Type: Research Article
ISSN: 0957-8234

Keywords

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Article
Publication date: 28 September 2020

Rocco Agrifoglio, Paola Briganti, Luisa Varriale, Concetta Metallo and Maria Ferrara

Building upon the practice-based framework, this paper aims to focus on working practices for understanding how knowledge is transferred among health-care professionals…

Abstract

Purpose

Building upon the practice-based framework, this paper aims to focus on working practices for understanding how knowledge is transferred among health-care professionals within hospitals.

Design/methodology/approach

Using an ethnographic and interpretative approach, the authors conducted preliminary research based on a quali-quantitative methodology within one of the largest hospitals in Southern Italy.

Findings

This study allowed to achieve several results that could be significant and relevant within the health-care sector. First, this paper identified some of the main working practices and their associated activities in health care. Moreover, this paper identified the main organizational forms and/or tools enabling hospital personnel to share and learn the various types of knowledge for each of the prior identified practices.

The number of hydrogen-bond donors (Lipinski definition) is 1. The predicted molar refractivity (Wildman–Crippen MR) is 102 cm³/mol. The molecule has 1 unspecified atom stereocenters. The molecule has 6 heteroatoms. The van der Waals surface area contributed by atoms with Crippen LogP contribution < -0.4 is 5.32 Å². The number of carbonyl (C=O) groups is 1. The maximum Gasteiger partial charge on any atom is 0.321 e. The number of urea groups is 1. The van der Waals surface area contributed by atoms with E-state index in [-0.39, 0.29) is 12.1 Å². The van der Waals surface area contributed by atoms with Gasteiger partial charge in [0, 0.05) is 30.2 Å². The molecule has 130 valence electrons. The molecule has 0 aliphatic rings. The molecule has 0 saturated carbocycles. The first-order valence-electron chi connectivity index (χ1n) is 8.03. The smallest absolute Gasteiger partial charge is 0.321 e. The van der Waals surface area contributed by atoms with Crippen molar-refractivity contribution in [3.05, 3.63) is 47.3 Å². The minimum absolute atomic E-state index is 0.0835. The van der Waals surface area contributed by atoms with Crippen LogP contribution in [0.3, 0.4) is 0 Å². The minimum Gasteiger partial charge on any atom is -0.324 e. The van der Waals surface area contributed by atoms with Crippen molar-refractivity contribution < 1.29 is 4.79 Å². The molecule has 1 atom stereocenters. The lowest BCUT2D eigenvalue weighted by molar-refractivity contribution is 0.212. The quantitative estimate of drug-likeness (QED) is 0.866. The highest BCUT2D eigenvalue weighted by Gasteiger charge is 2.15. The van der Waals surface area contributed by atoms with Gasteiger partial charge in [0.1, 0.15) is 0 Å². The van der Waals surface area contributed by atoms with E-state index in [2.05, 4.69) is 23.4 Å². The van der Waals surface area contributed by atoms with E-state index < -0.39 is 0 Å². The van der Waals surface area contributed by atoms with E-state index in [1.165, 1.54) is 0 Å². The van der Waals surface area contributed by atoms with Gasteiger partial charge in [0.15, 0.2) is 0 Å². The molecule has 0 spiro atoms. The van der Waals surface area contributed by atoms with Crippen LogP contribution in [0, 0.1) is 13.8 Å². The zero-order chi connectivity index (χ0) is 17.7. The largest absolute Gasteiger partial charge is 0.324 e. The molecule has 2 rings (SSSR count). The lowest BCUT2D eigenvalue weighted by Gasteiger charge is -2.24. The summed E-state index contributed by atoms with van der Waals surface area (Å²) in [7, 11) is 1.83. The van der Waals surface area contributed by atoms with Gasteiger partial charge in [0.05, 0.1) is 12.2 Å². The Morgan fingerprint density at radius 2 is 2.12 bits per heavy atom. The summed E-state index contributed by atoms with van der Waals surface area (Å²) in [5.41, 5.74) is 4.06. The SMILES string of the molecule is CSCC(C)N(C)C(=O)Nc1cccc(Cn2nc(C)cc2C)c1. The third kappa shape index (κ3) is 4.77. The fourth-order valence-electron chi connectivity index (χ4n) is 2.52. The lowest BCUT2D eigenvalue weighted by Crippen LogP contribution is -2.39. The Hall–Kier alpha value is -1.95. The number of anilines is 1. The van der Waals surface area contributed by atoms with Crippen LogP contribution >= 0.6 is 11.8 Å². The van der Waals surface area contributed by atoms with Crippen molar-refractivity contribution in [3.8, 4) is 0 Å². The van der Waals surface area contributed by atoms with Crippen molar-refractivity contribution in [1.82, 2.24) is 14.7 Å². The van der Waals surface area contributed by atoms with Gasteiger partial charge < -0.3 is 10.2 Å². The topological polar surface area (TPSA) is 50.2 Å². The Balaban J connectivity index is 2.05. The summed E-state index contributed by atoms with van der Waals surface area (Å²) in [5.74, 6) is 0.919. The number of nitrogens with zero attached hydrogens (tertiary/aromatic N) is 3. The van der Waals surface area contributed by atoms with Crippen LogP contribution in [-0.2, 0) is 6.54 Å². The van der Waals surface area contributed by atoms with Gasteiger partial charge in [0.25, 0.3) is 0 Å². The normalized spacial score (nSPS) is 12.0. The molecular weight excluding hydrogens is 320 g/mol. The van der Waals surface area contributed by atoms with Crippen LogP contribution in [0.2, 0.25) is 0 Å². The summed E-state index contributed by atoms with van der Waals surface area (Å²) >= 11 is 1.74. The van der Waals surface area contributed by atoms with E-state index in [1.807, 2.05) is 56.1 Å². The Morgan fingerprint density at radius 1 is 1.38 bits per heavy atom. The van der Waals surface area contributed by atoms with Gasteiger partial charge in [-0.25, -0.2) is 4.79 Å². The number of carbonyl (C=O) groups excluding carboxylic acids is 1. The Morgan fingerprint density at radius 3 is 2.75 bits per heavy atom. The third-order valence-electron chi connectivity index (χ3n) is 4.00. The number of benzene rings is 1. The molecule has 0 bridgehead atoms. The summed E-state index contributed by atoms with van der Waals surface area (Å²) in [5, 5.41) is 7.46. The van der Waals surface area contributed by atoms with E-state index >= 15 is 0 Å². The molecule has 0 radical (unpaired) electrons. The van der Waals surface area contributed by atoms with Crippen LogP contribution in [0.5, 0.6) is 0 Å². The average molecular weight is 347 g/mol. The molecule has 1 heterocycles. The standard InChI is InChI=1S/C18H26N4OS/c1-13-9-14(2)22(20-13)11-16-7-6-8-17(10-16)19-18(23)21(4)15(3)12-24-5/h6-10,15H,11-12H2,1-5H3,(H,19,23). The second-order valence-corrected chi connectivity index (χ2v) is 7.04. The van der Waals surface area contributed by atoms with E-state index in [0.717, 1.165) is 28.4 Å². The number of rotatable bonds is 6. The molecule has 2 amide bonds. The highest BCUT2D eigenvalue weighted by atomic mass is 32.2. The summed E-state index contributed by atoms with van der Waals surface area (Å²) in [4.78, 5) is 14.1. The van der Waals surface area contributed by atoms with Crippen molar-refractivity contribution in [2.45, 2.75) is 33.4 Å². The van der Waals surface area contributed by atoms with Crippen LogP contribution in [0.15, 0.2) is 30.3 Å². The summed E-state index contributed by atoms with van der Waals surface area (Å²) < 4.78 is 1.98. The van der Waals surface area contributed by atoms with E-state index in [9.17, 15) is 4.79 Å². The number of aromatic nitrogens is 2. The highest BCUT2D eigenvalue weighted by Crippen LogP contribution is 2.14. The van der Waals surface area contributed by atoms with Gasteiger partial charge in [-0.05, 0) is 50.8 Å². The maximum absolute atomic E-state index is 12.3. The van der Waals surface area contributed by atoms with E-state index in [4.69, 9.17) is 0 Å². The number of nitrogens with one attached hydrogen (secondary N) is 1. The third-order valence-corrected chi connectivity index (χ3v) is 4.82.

Practical implications

Hospital managers should develop strategies and policies that take into account the nature and typology of knowledge-sharing processes among health-care professionals in terms of practices.

Originality/value

The paper contributes to practice-based studies identifying identified some of the main working practices, as well as the main tools for sharing and learning of the various types of knowledge.

Details

International Journal of Organizational Analysis, vol. 29 no. 4
Type: Research Article
ISSN: 1934-8835

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Article